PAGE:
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John Railey: The rise of East Winston artistic talent

John Railey: The rise of East Winston artistic talent

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The Royal Curtain Drama Guild’s production of "The Wiz" in August, with Stephanie Hurt in the foreground.

Stephanie Hurt always knew the arts were crucial to East Winston. That knowledge came home to her this year as the pandemic aggravated social inequities.

Leaders in Winston-Salem and Forsyth County have long supported the power of the arts, but not as much in East Winston as in other areas. Hurt brings that needed focus. Winston-Salem State University’s Center for the Study of Economic Mobility (CSEM) supports her work.

COVID-19 has slowed but not halted Hurt’s work as the founding artistic director and board executive of the nonprofit Royal Curtain Drama Guild, which puts on plays locally. The works build on the power of the arts to touch us deep in our souls, to inspire us and drive us forward together.

“Art is in everybody’s heart in some form, shape or fashion,” she said in a recent interview. “Dance, song, whatever, there’s always some creative, artistic ability that everybody owns. In East Winston, there’s a lot of talent, but just because of where they’re located, they don’t always get to know the full value of what they have.”

Her work builds on the power of the arts to be an economic bedrock, drawing in visitors that can, eventually, support restaurants and other businesses. The guild has drawn in more than 100 participants of all ages, as well as ticket revenues in the last fiscal year of just over $33,000.

For those reasons, CSEM recently gave the guild an Economic Mobility Award, which came with a grant, and recognized Hurt as a Community Scholar. CSEM Associate Director Alvin Atkinson, who administers the awards, calls Hurt a “grass-roots champion” because of her emphasis on harnessing talent in East Winston.

Her works aligns with a 2017 study commissioned by CSEM that indicated high levels of hope among residents of East Winston. Five hundred participants, selected by quota sampling, agreed, for the most part, that hard work leads to success, and that they can achieve whatever level of education they’d like. That’s extremely encouraging, given that East Winston residents typically experience more economic hardship than their west Winston counterparts.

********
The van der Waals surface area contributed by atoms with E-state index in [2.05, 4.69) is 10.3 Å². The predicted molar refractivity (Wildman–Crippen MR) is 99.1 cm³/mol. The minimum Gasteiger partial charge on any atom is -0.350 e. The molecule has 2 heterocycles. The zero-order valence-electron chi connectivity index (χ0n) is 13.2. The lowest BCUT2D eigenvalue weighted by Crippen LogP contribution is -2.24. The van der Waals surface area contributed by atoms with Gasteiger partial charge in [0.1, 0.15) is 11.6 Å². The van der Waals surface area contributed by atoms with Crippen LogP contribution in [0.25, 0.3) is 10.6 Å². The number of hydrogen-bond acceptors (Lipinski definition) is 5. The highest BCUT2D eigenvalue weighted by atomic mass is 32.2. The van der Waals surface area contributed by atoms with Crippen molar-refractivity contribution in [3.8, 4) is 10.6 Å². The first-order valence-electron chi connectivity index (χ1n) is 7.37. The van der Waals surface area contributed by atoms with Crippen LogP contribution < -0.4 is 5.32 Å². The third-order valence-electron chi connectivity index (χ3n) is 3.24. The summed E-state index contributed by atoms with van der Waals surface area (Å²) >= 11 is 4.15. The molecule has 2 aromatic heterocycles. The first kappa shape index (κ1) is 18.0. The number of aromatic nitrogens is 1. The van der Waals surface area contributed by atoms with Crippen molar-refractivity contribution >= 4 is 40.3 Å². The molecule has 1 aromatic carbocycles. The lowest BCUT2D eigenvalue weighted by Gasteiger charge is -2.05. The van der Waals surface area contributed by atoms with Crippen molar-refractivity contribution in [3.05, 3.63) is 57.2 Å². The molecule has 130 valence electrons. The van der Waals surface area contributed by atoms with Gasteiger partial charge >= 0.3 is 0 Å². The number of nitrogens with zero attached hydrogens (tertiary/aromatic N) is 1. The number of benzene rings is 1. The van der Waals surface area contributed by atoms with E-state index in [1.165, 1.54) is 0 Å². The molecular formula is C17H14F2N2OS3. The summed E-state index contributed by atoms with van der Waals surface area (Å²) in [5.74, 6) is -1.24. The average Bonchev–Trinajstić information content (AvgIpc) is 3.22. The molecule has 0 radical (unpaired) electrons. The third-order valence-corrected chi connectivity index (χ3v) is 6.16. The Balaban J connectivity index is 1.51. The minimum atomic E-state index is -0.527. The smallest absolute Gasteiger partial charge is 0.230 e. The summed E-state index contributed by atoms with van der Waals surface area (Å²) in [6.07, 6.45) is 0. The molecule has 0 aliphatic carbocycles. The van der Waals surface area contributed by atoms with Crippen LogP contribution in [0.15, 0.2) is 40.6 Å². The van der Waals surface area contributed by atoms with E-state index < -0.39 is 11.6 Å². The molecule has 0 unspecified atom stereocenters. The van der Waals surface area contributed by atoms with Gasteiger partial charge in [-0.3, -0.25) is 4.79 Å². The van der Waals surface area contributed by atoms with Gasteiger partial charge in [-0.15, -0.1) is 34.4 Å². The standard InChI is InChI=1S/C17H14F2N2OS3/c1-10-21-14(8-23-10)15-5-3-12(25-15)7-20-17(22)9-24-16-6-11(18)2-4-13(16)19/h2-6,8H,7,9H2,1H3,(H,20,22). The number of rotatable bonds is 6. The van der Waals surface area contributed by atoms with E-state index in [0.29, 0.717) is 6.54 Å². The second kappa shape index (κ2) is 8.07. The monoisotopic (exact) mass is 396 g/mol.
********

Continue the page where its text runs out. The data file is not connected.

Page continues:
Hurt’s work also aligns with the community networking on which CSEM concentrates, especially its participation in the Our Place, Our Space initiative.

Hurt grew up in East Winston. Her first love was music, she said, and she sang in six bands by the time she was 27. She discovered theater and, through her husband Vance Jeb Hurt’s church, the Daybright Christian Center, she put on a locally produced play, "My First Love." Pastor Hurt had several strokes in the mid-2000s and had to retire. Hurt established the Royal Curtain Drama Guild to keep her theatrical efforts going.

She directs the plays, helps write them and has acted in one of them.

The plays, including a recent one written by Hurt’s daughter Kaila Gillespie, deal with teens and adults struggling with challenges and arriving at moral truths.

Most of Hurt’s plays have been performed at Salem Chapel, and she recently began putting them on at the Enterprise Center on Martin Luther King Drive. She has continued with the plays in these pandemic days, but with smaller crowds and adhering to mask and social distancing guidelines. About 1,800 people have seen the plays in the last fiscal year, she said.

Hurt draws a small salary from a portion of the ticket sales as the director of the guild. A business side of the guild, the Parable House Players LLC, enlists participants who pay a $275 membership fee and undergo theatrical training, then are paid from ticket sale revenues for their work in the plays. “This gives hope,” Hurt said. “They can come in and build skills with our plays, then be hired by other theatrical groups. We can recommend them, saying, ‘We know they are gifted. They can do this.’”

Back in the late 1970s and early ’80s in East Winston, she said, some amateurs honed their talents through the Carver Talent Show put on at Carver High School. That spirit resonates with the participants in the Guild performances, she said.

“They start growing and seeing their own self-value. The sky’s the limit because we have children whose parents are getting excited, and parents whose children are getting excited. The village needs the village.”

This is needed indeed.

To learn more about the guild, go to Railey ( is the writer-in-residence for CSEM,


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